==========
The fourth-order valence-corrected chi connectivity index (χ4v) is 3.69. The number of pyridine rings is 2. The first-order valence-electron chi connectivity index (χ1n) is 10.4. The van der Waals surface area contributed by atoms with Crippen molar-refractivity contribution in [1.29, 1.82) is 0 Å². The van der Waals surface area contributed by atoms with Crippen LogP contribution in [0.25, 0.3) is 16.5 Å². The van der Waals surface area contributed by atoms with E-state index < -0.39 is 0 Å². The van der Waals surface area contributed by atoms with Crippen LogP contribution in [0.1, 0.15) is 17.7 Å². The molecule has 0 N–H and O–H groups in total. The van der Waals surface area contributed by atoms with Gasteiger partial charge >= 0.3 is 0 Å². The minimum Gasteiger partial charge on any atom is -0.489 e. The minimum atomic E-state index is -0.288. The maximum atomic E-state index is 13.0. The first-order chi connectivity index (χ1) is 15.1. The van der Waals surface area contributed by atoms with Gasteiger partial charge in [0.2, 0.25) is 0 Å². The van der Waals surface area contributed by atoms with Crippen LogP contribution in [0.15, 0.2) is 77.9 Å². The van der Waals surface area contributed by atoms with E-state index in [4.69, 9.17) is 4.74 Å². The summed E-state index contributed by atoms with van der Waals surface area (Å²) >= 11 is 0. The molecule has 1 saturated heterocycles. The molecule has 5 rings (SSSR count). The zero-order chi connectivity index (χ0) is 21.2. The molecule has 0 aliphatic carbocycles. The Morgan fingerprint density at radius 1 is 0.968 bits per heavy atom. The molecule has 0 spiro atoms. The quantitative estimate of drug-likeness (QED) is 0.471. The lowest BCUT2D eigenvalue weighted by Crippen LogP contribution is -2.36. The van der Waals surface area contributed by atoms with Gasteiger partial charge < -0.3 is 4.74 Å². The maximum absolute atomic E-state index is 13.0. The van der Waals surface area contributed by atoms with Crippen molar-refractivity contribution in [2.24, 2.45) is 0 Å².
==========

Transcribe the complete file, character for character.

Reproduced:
The fourth-order valence-corrected chi connectivity index (χ4v) is 3.69. The number of pyridine rings is 2. The first-order valence-electron chi connectivity index (χ1n) is 10.4. The van der Waals surface area contributed by atoms with Crippen molar-refractivity contribution in [1.29, 1.82) is 0 Å². The van der Waals surface area contributed by atoms with Crippen LogP contribution in [0.25, 0.3) is 16.5 Å². The van der Waals surface area contributed by atoms with E-state index < -0.39 is 0 Å². The van der Waals surface area contributed by atoms with Crippen LogP contribution in [0.1, 0.15) is 17.7 Å². The molecule has 0 N–H and O–H groups in total. The van der Waals surface area contributed by atoms with Gasteiger partial charge >= 0.3 is 0 Å². The minimum Gasteiger partial charge on any atom is -0.489 e. The minimum atomic E-state index is -0.288. The maximum atomic E-state index is 13.0. The first-order chi connectivity index (χ1) is 15.1. The van der Waals surface area contributed by atoms with Gasteiger partial charge in [0.2, 0.25) is 0 Å². The van der Waals surface area contributed by atoms with Crippen LogP contribution in [0.15, 0.2) is 77.9 Å². The van der Waals surface area contributed by atoms with E-state index in [4.69, 9.17) is 4.74 Å². The summed E-state index contributed by atoms with van der Waals surface area (Å²) >= 11 is 0. The molecule has 1 saturated heterocycles. The molecule has 5 rings (SSSR count). The zero-order chi connectivity index (χ0) is 21.2. The molecule has 0 aliphatic carbocycles. The Morgan fingerprint density at radius 1 is 0.968 bits per heavy atom. The molecule has 0 spiro atoms. The quantitative estimate of drug-likeness (QED) is 0.471. The lowest BCUT2D eigenvalue weighted by Crippen LogP contribution is -2.36. The van der Waals surface area contributed by atoms with Gasteiger partial charge < -0.3 is 4.74 Å². The maximum absolute atomic E-state index is 13.0. The van der Waals surface area contributed by atoms with Crippen molar-refractivity contribution in [2.24, 2.45) is 0 Å².